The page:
There has been a y-o-y increase in rental prices in Tallinn of 18 per cent, to July 2012, according to Tõnu Toompark on his adaur blog.
This undoubtedly is connected with the short supply of rental properties in Tallinn at the moment.
According to Tõnu and citing data from real estate portal kv.ee, the volume of rental apartments on the market has increased y-o-y, but not by much, which may put a downward pressure on residential rental prices through the summer and autumn – as noted there has been a rise up to now.
Tõnu cites more data from kv.ee which states that there were 1 996 apartments up for rent on the portal in June, which is only a two per cent increase y-o-y.
However, the shortage in availablility of rental items is not as perceptible today as was the case a year ago, Tõnu continues.
This will be predominant in those areas of Tallinn where more apartments have come on to the rental market, which has happened in all districts. writes Tõnu, except North Tallinn (which includes Kalamaja and Kopli) the Soviet-era residential district of Mustamäe and the leafy, sought-after outer suburb of Nõmme. These three areas have seen a fall in the volume of rental apartments available (by as much as -37 per cent in the case of Nõmme).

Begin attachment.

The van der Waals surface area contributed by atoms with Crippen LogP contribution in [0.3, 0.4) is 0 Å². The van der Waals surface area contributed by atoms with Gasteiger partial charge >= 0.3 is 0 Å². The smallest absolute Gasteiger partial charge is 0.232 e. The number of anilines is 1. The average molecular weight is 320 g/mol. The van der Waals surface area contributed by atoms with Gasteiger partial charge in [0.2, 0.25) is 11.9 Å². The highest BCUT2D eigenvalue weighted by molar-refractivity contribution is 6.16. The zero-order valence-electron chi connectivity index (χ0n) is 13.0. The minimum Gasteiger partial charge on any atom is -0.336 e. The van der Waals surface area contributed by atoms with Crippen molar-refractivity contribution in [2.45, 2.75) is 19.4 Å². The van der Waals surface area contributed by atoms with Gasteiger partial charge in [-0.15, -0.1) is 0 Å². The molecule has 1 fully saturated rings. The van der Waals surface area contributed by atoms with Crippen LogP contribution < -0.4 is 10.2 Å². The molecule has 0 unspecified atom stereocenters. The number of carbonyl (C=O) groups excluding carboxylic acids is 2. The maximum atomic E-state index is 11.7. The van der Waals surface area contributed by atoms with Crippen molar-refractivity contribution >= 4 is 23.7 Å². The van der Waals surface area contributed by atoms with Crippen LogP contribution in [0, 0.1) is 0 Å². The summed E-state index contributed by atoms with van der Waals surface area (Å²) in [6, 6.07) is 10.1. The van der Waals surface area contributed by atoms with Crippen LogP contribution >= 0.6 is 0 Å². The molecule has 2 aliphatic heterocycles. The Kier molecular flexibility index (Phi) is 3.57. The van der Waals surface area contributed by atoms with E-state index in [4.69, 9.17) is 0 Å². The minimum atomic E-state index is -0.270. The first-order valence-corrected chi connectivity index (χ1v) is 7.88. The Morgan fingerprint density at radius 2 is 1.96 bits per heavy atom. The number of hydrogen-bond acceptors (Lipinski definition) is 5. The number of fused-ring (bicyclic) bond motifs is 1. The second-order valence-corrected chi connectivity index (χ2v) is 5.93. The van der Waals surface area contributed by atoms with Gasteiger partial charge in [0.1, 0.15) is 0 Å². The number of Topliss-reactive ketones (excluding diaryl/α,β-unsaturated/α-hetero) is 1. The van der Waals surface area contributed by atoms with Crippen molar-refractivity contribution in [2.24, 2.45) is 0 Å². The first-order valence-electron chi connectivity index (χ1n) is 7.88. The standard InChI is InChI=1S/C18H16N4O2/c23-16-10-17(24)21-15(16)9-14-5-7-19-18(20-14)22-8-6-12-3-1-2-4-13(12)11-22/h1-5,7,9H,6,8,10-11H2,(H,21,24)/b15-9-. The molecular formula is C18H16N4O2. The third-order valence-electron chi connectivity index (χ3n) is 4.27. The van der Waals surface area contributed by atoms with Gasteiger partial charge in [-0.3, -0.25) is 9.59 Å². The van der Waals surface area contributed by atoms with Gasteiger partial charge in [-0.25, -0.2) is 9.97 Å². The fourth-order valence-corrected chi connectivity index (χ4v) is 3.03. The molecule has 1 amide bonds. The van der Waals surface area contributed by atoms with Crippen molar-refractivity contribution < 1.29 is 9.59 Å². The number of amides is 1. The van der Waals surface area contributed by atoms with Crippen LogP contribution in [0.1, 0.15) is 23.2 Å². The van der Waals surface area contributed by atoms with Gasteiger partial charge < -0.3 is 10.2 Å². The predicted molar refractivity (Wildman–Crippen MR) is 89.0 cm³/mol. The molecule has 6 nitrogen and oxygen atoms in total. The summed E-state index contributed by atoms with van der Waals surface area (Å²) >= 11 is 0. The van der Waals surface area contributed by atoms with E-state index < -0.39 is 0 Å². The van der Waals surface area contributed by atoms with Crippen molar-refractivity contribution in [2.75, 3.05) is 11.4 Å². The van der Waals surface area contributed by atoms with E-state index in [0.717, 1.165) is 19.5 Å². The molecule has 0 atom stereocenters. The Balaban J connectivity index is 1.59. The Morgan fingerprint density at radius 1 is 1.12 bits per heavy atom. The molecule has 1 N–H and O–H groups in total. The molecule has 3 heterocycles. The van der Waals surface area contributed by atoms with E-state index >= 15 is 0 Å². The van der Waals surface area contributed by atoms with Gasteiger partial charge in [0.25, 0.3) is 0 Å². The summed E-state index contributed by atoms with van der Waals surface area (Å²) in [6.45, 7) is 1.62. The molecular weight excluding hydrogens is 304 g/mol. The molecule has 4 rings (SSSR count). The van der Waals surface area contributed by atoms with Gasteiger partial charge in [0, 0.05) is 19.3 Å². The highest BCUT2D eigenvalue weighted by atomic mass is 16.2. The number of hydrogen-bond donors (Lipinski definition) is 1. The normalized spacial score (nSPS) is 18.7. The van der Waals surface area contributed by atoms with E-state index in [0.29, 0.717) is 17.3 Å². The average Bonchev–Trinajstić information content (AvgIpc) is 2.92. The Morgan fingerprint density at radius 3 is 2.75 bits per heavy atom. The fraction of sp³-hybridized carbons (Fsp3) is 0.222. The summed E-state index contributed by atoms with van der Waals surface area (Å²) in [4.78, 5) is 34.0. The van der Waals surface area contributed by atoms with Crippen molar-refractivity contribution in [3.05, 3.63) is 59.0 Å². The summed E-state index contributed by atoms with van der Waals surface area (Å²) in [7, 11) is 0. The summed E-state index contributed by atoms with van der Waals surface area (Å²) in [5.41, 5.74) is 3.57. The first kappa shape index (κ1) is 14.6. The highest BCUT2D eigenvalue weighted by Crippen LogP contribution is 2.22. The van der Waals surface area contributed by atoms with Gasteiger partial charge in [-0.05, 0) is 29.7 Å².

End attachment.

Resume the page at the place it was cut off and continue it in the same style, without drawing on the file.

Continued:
Fallinn demand may be the result of rising rental asking prices (as well as the latter being the result of falling supply). The average rental asking price in Tallinn was a 6.10 Euros per square metre in July 2011; a year later that figure had risen to 7.20 Euros per square metre.
In any event this makes the rental market attractive for investors; a shortage of supply and rising rental levels mean a property could be let out very quickly and at higher prices, ensuring good cashflow.
The district of Tallinn with the highest rise in number of rental apartments available y-o-y to July 2012 was the residential suburb of Kristiine, according to Tõnu’s data, at 23 per cent. The city centre (which includes the Old Town) saw a 10 per cent rise in number of available apartments over the same period, from 736 to 806 items (also by far the highest total number of items of any region, as might be expected).
The figure for the whole of Estonia was a -4 per cent fall.
The original article (in Estonian) and data is here.